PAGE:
But dang!  

It's been 34 years!

Thirty. Four. Years.

When Secretariat won it all in 1973, it had been a 25 year dry spell.  This has gone on almost a decade longer. 

It occurred to me that horseracing is a lot like writing. You learn to live with 'almost theres' and forge on. Tomorrow is another day, another chance, another opportunity.  Maybe tomorrow will be the day. Or next week.

Or next year.

Enjoy your retirement, I'll Have Another. 

That Which Does Not Kill Us Makes Us Sequels

(Or in this case...prequels.)

As part of my SFR homework, I love to check out all the promising SF flicks to hit the big screen. This one held lots of promise. And for the most part, it delivered.

Spoiler Alert!

There's just no way to review this movie without giving away some of the secrets. So let me spell it out.  Prometheus is a prequel to the first Alien movie, and although it does leave a few strings dangling, it more or less takes us full circle to the set-up for the original film.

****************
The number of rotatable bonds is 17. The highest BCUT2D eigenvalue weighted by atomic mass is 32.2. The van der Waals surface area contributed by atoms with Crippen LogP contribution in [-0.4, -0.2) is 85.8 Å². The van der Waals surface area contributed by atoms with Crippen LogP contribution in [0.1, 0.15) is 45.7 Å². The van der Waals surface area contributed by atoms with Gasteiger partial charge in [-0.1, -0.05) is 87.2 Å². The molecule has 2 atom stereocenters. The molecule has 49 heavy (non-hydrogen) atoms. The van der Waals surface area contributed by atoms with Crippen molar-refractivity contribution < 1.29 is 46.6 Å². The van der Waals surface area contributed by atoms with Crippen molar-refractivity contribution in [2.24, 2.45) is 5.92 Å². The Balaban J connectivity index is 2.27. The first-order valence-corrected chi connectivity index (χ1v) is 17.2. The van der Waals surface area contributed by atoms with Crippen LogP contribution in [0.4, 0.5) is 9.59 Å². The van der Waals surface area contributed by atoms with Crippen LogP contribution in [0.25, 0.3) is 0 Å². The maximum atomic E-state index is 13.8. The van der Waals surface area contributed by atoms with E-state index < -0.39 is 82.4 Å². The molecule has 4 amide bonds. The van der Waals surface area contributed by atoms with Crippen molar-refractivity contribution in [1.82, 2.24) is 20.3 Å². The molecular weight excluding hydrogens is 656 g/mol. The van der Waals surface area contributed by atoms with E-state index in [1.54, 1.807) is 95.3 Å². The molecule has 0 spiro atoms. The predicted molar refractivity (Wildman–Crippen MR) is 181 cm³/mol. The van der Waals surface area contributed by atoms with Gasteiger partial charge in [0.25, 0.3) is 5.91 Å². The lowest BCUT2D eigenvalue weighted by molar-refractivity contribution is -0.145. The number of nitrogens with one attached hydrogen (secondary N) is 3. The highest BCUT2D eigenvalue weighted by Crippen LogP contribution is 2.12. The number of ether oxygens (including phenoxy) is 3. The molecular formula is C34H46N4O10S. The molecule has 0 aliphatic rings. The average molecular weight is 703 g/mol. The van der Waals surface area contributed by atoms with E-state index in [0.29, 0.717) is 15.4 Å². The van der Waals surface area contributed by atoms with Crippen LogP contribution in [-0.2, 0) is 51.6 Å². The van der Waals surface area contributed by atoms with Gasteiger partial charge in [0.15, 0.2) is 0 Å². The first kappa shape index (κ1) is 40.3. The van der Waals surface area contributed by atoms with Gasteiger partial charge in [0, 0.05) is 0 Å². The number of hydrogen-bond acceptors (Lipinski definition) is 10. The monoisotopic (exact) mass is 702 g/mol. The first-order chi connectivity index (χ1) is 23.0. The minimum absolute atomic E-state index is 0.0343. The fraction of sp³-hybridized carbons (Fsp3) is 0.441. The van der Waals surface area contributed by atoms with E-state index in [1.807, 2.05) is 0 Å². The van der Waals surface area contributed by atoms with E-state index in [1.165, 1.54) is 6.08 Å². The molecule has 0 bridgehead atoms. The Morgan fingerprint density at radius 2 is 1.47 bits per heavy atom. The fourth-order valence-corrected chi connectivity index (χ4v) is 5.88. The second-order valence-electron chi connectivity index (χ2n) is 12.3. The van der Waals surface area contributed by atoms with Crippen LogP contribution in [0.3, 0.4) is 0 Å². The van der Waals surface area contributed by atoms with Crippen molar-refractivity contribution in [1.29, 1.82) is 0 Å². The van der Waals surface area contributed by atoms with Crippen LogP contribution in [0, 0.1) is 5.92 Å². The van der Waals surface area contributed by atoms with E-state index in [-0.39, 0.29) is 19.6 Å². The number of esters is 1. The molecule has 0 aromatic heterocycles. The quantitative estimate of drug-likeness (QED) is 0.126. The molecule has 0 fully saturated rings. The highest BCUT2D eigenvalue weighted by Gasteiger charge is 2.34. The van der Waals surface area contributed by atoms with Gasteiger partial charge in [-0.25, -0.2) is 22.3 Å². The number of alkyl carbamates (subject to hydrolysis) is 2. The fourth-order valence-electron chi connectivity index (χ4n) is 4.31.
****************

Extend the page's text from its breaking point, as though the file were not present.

A scientific team sets out from Earth to a distant moon aboard a ship called Prometheus following clues left in carvings and cave paintings of giant humanoids made some 36,000 years before. When the ship arrives, the crew finds an artificial mountain built by an alien race and starts exploring its caves and catacombs. They aren't really sure why they're there.  As a viewer, neither was I.  

Someone activates a hologram and the team observes the former occupants (the giant humanoids now dead for some 3,000 years who are called "Space Jockeys") running away a panic. 

The team searches for clues to what happened to the Space Jockeys and--after the loss of several team members to mysterious illnesses and attacks--deduce that the facility was a remote biological weapons testing outpost built by the Space Jockey species. Several chambers of the cavern are filled with sinister canisters that contain this biological scourge, and when the contents begin leaking out to attack the team, everyone on the mission is endangered.